At a joint stadium and security conference in Warsaw, UEFA and the European Union urged efforts to ensure a safe and welcoming environment at the continent's stadiums.
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UEFA and the European Union have urged reinforced co-operation, dialogue and action between all relevant stakeholders to ensure and improve safety and security at football matches in Europe's stadiums.
At the UEFA-EU stadium and security conference in Warsaw on Thursday, UEFA Stadium and Security Committee chairman Grigoriy Surkis, and Elvinas Jankievičius, vice-minister of the interior of Lithuania – who currently hold the EU presidency – called for football bodies and clubs, governments, public authorities and police to join together and face challenges in this area head-on – and to avoid any complacency at a time when incidents of various kinds are still happening in and around football stadiums.
"We have deliberately chosen as a conference theme 'Together – The Only Way Forward'," said Mr Surkis. "UEFA is an association of associations – 54 national football associations spread across Europe. Despite the strength of this collective collaboration, UEFA cannot exist or operate in isolation. We need to be supported by governments, public authorities and police as well as our clubs in our efforts to ensure that our competitions can take place in a safe, secure and welcoming environment, and ensure that there is indeed a positive legacy for the future.
"Europe is currently experiencing a period of political turbulence and economic instability, and football cannot escape the impact of this," he reflected. "In UEFA, we have seen a rise in political protest in recent times, both at matches and indeed at other UEFA events. In seeking to address these issues, cooperation and information exchange between public authorities and UEFA has become a necessity, and not an option. We must overcome superficial barriers to cooperation in the interests of all parties."
Mr Surkis stressed that joint commitment was needed for a truly integrated approach to stadium and security management – involving police and stadium management working together to build models which are effective in maintaining levels of safety and security, and which are also recognised as legitimate by supporters.
"National associations, clubs and police require support from the highest levels of government in individual countries and at the European institutional level," he said. "This is required to ensure that stadium safety standards are properly embedded in a regulatory framework, to ensure that legislation supports effective exclusion of those offenders who seek to destroy our sport and, linked to this, to ensure that prosecution policies and judicial processes are swift and effective."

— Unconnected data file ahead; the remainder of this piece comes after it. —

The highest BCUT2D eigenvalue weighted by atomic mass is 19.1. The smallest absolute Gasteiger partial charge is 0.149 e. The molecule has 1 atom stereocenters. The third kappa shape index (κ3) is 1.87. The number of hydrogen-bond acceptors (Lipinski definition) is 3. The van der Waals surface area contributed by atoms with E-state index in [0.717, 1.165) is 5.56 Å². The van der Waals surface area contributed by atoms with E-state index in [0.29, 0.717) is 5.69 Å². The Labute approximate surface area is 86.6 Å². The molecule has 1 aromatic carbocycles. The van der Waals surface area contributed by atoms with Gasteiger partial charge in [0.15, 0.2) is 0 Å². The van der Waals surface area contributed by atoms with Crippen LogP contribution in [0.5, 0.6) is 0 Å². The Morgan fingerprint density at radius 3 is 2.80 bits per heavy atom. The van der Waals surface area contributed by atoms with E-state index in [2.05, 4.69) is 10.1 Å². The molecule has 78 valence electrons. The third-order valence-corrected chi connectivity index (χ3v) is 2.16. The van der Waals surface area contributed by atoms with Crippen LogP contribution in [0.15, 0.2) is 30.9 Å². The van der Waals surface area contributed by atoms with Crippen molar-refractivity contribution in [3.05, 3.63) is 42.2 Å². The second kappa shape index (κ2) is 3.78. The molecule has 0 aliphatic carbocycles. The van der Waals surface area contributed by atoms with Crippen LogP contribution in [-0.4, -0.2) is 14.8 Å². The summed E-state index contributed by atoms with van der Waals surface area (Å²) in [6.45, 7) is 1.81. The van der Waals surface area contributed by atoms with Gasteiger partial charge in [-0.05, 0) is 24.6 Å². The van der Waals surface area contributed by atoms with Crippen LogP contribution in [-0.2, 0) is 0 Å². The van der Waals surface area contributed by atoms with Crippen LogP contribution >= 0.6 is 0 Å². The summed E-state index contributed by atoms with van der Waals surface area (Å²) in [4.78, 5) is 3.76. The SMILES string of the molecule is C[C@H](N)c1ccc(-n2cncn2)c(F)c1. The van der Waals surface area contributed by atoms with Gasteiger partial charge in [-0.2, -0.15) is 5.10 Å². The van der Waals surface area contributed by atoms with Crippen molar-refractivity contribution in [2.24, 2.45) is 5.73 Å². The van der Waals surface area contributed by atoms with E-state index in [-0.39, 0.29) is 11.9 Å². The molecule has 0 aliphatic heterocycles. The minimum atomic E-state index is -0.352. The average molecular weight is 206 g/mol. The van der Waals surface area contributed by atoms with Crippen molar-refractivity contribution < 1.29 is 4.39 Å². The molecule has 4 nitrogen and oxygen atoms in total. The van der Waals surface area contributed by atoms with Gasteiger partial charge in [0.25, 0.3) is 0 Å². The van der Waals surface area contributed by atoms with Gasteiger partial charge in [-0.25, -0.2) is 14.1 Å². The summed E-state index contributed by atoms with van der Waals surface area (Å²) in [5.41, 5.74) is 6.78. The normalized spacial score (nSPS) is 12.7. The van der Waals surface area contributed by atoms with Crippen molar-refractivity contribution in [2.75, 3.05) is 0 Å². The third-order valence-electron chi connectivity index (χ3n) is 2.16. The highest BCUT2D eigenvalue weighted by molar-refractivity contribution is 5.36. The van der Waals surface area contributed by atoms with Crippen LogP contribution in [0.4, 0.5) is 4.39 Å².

Mr Surkis said UEFA would continue to consult thoroughly with individual governments and all national associations, work together with its pan-European partners, and support integrated training of stadium managers, police commanders and stewarding.
Mr Jankievičius took up the same theme on behalf of the EU. "We cannot organise these events in isolation," he said. "Police and authorities need the help from the clubs and the other way around. This cooperation is also necessary at international level. Clubs and police forces must work together to ensure high quality information exchange, and ensure that appropriate measures are taken to welcome travelling supporters.
"The European Union, the Council of Europe and UEFA need to work together to ensure a multi-agency integrated approach on safety and services at football matches… on the basis of our discussions with UEFA, we also will concentrate on three concrete themes for improvement: pyrotechnics, tackling discrimination and hate crime and, last but not least, fan dialogue."
Mr Jankievičius said it was everyone's responsibility to ensure this safe and secure environment for all spectators. "We need a welcoming environment, where people feel relaxed and can enjoy the city centre or the game on the pitch," he said. "We need thorough and coordinated preparations by all agencies involved. We need to focus on information exchange between the relevant police forces involved, in order to be able to make a dynamic risk assessment and determine targeted measures. We need to enter into a dialogue with the fans themselves if we want to have a successful event.
"We need safe and secure stadiums, which are inspected, tested and certified. We need trained and professional police officers and stewards to welcome our guests. We need contingency plans and evacuation exercises. And if finally things go wrong, we need to respond in an adequate way, with tough sanctions if required.
"Extensive progress has been made in this field over the last years, but there are many more challenges still ahead of us," Mr Jankievičius concluded. "Those who are responsible need to take up their responsibility, because people's lives are at stake. An integrated approach is needed, from prevention to repression, and one that involves the active and joint participation of public and private authorities, police forces, clubs, supporters and other stakeholders."